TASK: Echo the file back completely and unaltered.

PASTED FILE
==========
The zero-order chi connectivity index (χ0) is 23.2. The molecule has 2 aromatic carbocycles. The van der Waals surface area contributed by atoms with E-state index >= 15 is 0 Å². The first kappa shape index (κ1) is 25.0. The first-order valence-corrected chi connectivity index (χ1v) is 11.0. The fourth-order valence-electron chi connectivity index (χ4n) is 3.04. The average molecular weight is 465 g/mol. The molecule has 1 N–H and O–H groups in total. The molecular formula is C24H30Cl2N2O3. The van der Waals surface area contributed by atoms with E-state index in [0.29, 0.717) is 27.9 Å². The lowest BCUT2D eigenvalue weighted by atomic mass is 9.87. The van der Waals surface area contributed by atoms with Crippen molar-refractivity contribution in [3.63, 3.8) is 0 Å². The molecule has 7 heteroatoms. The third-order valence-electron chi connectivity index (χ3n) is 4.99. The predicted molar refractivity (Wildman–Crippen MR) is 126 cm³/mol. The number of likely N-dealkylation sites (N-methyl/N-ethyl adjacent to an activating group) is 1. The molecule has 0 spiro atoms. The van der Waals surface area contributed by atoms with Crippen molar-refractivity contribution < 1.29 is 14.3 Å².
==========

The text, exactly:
The zero-order chi connectivity index (χ0) is 23.2. The molecule has 2 aromatic carbocycles. The van der Waals surface area contributed by atoms with E-state index >= 15 is 0 Å². The first kappa shape index (κ1) is 25.0. The first-order valence-corrected chi connectivity index (χ1v) is 11.0. The fourth-order valence-electron chi connectivity index (χ4n) is 3.04. The average molecular weight is 465 g/mol. The molecule has 1 N–H and O–H groups in total. The molecular formula is C24H30Cl2N2O3. The van der Waals surface area contributed by atoms with E-state index in [0.29, 0.717) is 27.9 Å². The lowest BCUT2D eigenvalue weighted by atomic mass is 9.87. The van der Waals surface area contributed by atoms with Crippen molar-refractivity contribution in [3.63, 3.8) is 0 Å². The molecule has 7 heteroatoms. The third-order valence-electron chi connectivity index (χ3n) is 4.99. The predicted molar refractivity (Wildman–Crippen MR) is 126 cm³/mol. The number of likely N-dealkylation sites (N-methyl/N-ethyl adjacent to an activating group) is 1. The molecule has 0 spiro atoms. The van der Waals surface area contributed by atoms with Crippen molar-refractivity contribution < 1.29 is 14.3 Å².